Rupert mentioned Army of Shadows and Battle of Algiers as inspirations for himself. Along with those ’70s films, were those movies on your mind as well?

Yeah, I mean Army of Shadows definitely was so inspirational, but I think that that notion for me, I would say…what this brings to mind, and it’s a little sideways so forgive me, it’s less about certain movies. One thing I just kept on thinking about were things I read about, probably two main pieces on the Middle East, but certain pieces about Belfast and Northern Ireland. I remember reading something about Lebanon and how it was called the Terrace of the Middle East, and that it was the incredibly beautiful city. For myself, growing up with all the pictures and the images, all you got about Lebanon was essentially that it was kind of a pile of rubble and similar now to places in Syria or Palms, where you think of a smashed up place, and to imagine those places as the Paris or the thriving city that they were.

I really want to bring that contrast to life. This notion that we can actually do it together, placing that kind of situation in the near future here in America, so that you could really see like, Palms was Chicago and realize that it can happen in an instant. Life can really change and go from something that’s ordinary everyday to something where you really are put to the test. Again, the tagline is “Go to this movie and have fun,” you know what I mean? I pray that it is not medicine, right? But if you take away from it that, to feel a little bit more lucky for the small pleasures we have every day, that would be great.

The movie takes such a grounded approach that you don’t have to do so much explaining, but I was wondering, what rules did you and Rupert make for the aliens and the world?

As you can imagine that is very important for this movie and very important for science fiction in general, and hopefully, they make your job as a storyteller easier as opposed to harder. For example, we tried, as you rightly pointed out, in terms of the look and the feel of the movie, that everything was really grounded. So we didn’t want to make any choices starting out that would go against that. We wanted to always reference history or references from the animal kingdom or whatever makes sense of it, so it hopefully had an internal logic. For example, in a way wanting that ’70s thriller vibe in the middle of it, we wanted to strip out the modern technology but also have a real logic to that. It was looking at totalitarian regimes, for example Russia right now, trying to make their own internet, basically, so they can control content.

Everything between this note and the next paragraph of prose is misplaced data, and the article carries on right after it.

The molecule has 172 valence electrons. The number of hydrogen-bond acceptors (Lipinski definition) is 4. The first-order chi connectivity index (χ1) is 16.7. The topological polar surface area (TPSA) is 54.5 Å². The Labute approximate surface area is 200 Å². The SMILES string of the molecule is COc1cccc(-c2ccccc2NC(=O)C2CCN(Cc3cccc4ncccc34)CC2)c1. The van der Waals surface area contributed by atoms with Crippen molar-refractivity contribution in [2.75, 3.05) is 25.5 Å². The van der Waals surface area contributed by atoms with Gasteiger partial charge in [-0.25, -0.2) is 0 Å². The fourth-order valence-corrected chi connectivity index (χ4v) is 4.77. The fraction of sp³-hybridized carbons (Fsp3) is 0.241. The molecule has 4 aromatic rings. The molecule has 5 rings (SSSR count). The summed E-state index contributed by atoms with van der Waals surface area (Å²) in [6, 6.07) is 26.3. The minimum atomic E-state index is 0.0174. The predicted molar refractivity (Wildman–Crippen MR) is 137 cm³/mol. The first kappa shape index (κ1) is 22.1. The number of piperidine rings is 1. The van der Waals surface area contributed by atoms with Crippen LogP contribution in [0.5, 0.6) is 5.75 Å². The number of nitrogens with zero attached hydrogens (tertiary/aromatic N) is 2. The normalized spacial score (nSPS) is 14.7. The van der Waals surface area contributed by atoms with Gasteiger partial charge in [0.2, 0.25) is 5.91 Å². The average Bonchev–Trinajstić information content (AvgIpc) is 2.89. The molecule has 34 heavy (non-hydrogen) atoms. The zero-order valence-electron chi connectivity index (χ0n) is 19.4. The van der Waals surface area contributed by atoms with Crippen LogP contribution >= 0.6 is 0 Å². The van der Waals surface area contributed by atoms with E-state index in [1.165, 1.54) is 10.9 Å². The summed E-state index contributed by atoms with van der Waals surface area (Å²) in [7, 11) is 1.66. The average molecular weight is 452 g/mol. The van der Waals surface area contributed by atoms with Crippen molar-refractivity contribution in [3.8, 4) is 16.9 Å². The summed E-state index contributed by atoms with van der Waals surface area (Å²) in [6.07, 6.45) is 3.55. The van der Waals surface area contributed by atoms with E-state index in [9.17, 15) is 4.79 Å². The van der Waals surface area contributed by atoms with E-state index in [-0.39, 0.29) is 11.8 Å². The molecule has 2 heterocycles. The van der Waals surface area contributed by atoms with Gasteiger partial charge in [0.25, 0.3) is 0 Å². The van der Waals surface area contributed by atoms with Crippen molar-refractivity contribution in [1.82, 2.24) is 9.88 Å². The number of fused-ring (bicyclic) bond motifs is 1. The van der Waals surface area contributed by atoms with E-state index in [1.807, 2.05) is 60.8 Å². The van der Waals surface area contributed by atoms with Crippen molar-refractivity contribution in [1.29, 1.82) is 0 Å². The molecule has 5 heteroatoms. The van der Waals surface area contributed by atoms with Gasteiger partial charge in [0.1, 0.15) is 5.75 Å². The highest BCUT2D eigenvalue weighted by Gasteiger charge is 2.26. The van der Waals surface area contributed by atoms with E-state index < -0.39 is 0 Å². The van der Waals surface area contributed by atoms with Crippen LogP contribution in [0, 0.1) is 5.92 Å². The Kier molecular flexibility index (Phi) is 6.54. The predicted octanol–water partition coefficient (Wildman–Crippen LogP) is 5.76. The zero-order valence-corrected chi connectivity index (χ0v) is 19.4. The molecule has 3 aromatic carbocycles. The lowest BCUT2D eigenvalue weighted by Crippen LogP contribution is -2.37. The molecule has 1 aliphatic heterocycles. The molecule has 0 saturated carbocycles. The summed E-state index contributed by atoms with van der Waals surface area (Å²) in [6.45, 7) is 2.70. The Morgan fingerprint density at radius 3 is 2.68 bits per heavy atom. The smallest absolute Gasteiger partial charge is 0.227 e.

Okay, so if you were trying to control humanity, one of the first things you would do is outlaw the technology that connects people and at this point serves a extension of our own brains, right? You’re literally crippling a society if you do that. Well, it makes perfect sense that they would do that, that they would take that away and that they would want all that information for themselves, because as much as they are strip mining the planet of its resources, human history and knowledge is a resource as well. They are taking all that away. And also, again that extends the storyline because then you get the fun of people having to communicate in different ways, which as you know, plays a big part in the storytelling.

Without spoiling anything, with the ending this movie has, how did it dictate or influence your choices in the build up? Building towards this ending, how did it make writing this script different from past experiences?

I think that, for us again, it was important that the ending of the movie, hopefully if it went the way we wanted it to, it would have genuine emotional impact, and that is not easy thing to achieve in any kind of storytelling, but particularly in genre storytelling that can be hard. Working back from that, with a limited amount of dialogue and hopefully every scene furthering the plot and the action of the movie, how you get to know these characters well enough so that when you find out what happened to them, there is a real emotional impact to that. So it was always that. It was, hopefully one line or one look or one exchange bring these characters to life in a real human way so you would get that emotion at the end in edition to the story.

Rupert says he wants to tell more stories in this world, so are there any ideas in particular you’d want to continue exploring in sequels? 

Oh yeah. We’ve talked about that. We talked about that. I mean, I grew to love so many of these characters so much and I think, I’m just always interested in particular people in fringes and the margins of society and how much everyday bravery can be found there, and obviously, how that can get elevated in a movie like this or whatever. I’m sure he talked to you about what the second movie would be and what the third movie would be, and how maybe…again without spoiling anything, depending on whether they succeed or fail in trying to light the match, what would be happening in other cities and places in the world, where people were trying to do the same thing or bringing the next level of conflict. Going from there, I think, that would be really fun.


Captive State is now in theaters.

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